John McCain campaign is faltering for one simple reason: Iraq.
More specifically, McCain has been mistrusted by the conservative base of the GOP ever since he picked fights with them in 2000, despite his long-standing neoconservative foreign policy views.
In turn, his implicit argument to win their support this time around, in addition to his explicit pandering, was: I'm your best shot at winning independent voters.
His high-profile support of Bush's surge, complete with decidedly not-straight talk, turned independents against him. No longer could he argue to Republican voters that he's the most electable candidate.
That should give the other Republican candidates no solace.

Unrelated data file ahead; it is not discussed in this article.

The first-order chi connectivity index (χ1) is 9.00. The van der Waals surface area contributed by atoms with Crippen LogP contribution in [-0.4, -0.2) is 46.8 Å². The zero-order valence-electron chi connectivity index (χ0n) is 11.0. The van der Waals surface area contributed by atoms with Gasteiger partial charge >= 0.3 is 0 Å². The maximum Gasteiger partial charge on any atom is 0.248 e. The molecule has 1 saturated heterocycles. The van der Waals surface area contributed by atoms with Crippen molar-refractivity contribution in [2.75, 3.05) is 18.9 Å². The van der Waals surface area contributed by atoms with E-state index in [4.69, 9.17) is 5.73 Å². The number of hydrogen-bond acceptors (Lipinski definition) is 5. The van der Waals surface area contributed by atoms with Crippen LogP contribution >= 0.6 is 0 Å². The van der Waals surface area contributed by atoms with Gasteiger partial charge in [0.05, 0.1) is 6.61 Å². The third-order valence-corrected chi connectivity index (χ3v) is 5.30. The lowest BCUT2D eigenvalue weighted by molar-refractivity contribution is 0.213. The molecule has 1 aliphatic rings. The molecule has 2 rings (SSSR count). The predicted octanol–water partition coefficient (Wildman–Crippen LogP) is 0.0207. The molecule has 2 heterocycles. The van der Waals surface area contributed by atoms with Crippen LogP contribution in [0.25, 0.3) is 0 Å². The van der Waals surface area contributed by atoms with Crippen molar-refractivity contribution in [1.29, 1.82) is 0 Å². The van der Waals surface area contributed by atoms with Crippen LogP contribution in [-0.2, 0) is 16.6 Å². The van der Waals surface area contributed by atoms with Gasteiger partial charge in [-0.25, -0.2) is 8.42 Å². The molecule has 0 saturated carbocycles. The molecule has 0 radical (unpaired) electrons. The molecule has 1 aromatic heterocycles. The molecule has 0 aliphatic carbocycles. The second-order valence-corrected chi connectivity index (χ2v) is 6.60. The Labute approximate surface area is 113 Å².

All the leading candidates back the surge and and oppose a timeline for redeployment. All the leading candidates push the neocon worldview and are actively saber-rattling with Iran.
All of that will get them in trouble with the broad majority of the country that wants an end to the occupation.
In my recent bloggingheads.tv segment with Eric Alterman, he argued that the eventual Republican could pivot away from their neocon rantings after the primary is over. I don't think it'll be that easy, especially if there's a coordinated effort to remind voters what they were repeatedly saying.
But that may will be be their only hope, pretending they will actually scrap the current neocon foreign policy.
McCain operated under the delusion that Joe Lieberman's 2006 victory proved that a fervent backer of occupation could win indepedent voters, ignoring how Lieberman fudged and blurred his position.
And he's suffering the consequences.